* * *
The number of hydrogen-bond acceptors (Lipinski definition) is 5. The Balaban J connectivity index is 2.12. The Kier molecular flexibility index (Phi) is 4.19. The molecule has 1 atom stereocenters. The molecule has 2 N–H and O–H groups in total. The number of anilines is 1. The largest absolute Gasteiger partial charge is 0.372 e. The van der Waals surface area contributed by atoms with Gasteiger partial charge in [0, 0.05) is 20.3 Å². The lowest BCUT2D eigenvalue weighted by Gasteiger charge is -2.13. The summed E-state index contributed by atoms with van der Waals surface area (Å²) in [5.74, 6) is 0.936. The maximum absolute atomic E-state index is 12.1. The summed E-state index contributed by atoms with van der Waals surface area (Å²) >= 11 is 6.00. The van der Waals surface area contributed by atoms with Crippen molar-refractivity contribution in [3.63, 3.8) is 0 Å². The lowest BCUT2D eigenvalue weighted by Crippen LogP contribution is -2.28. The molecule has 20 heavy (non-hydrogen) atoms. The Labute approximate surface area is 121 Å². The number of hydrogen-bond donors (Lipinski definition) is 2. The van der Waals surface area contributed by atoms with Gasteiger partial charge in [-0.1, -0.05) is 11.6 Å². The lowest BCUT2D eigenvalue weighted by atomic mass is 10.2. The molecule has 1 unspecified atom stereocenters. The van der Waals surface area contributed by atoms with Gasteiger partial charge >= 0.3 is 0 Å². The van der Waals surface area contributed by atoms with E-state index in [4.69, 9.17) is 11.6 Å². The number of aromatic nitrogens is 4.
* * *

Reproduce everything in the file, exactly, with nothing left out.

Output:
The number of hydrogen-bond acceptors (Lipinski definition) is 5. The Balaban J connectivity index is 2.12. The Kier molecular flexibility index (Phi) is 4.19. The molecule has 1 atom stereocenters. The molecule has 2 N–H and O–H groups in total. The number of anilines is 1. The largest absolute Gasteiger partial charge is 0.372 e. The van der Waals surface area contributed by atoms with Gasteiger partial charge in [0, 0.05) is 20.3 Å². The lowest BCUT2D eigenvalue weighted by Gasteiger charge is -2.13. The summed E-state index contributed by atoms with van der Waals surface area (Å²) in [5.74, 6) is 0.936. The maximum absolute atomic E-state index is 12.1. The summed E-state index contributed by atoms with van der Waals surface area (Å²) >= 11 is 6.00. The van der Waals surface area contributed by atoms with Crippen molar-refractivity contribution in [3.63, 3.8) is 0 Å². The lowest BCUT2D eigenvalue weighted by Crippen LogP contribution is -2.28. The molecule has 20 heavy (non-hydrogen) atoms. The Labute approximate surface area is 121 Å². The number of hydrogen-bond donors (Lipinski definition) is 2. The van der Waals surface area contributed by atoms with Gasteiger partial charge in [-0.1, -0.05) is 11.6 Å². The lowest BCUT2D eigenvalue weighted by atomic mass is 10.2. The molecule has 1 unspecified atom stereocenters. The van der Waals surface area contributed by atoms with Gasteiger partial charge >= 0.3 is 0 Å². The van der Waals surface area contributed by atoms with E-state index in [4.69, 9.17) is 11.6 Å². The number of aromatic nitrogens is 4.